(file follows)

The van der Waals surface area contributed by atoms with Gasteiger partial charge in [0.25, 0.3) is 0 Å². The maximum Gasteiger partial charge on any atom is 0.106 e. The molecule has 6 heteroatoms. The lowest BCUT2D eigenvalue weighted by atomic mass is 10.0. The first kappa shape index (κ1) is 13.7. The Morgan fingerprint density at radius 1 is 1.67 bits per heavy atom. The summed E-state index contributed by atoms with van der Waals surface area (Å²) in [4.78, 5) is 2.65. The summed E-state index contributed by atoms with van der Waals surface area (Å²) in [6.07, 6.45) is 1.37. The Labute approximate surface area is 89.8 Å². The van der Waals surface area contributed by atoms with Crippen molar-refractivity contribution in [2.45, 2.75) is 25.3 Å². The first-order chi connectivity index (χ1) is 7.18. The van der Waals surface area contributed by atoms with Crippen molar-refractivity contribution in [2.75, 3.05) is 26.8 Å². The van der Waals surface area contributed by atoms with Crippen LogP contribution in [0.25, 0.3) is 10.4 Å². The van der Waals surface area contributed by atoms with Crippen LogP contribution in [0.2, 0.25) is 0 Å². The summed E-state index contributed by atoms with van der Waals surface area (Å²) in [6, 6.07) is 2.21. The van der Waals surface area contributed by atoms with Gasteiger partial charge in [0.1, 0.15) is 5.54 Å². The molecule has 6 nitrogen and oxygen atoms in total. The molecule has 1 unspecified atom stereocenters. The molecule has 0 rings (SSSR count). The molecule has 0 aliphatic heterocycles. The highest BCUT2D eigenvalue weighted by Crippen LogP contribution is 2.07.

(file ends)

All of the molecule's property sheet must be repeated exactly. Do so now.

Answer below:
The van der Waals surface area contributed by atoms with Gasteiger partial charge in [0.25, 0.3) is 0 Å². The maximum Gasteiger partial charge on any atom is 0.106 e. The molecule has 6 heteroatoms. The lowest BCUT2D eigenvalue weighted by atomic mass is 10.0. The first kappa shape index (κ1) is 13.7. The Morgan fingerprint density at radius 1 is 1.67 bits per heavy atom. The summed E-state index contributed by atoms with van der Waals surface area (Å²) in [4.78, 5) is 2.65. The summed E-state index contributed by atoms with van der Waals surface area (Å²) in [6.07, 6.45) is 1.37. The Labute approximate surface area is 89.8 Å². The van der Waals surface area contributed by atoms with Crippen molar-refractivity contribution in [2.45, 2.75) is 25.3 Å². The first-order chi connectivity index (χ1) is 7.18. The van der Waals surface area contributed by atoms with Crippen molar-refractivity contribution in [2.75, 3.05) is 26.8 Å². The van der Waals surface area contributed by atoms with Crippen LogP contribution in [0.25, 0.3) is 10.4 Å². The van der Waals surface area contributed by atoms with Crippen LogP contribution in [0.2, 0.25) is 0 Å². The summed E-state index contributed by atoms with van der Waals surface area (Å²) in [6, 6.07) is 2.21. The van der Waals surface area contributed by atoms with Gasteiger partial charge in [0.1, 0.15) is 5.54 Å². The molecule has 6 nitrogen and oxygen atoms in total. The molecule has 1 unspecified atom stereocenters. The molecule has 0 rings (SSSR count). The molecule has 0 aliphatic heterocycles. The highest BCUT2D eigenvalue weighted by Crippen LogP contribution is 2.07.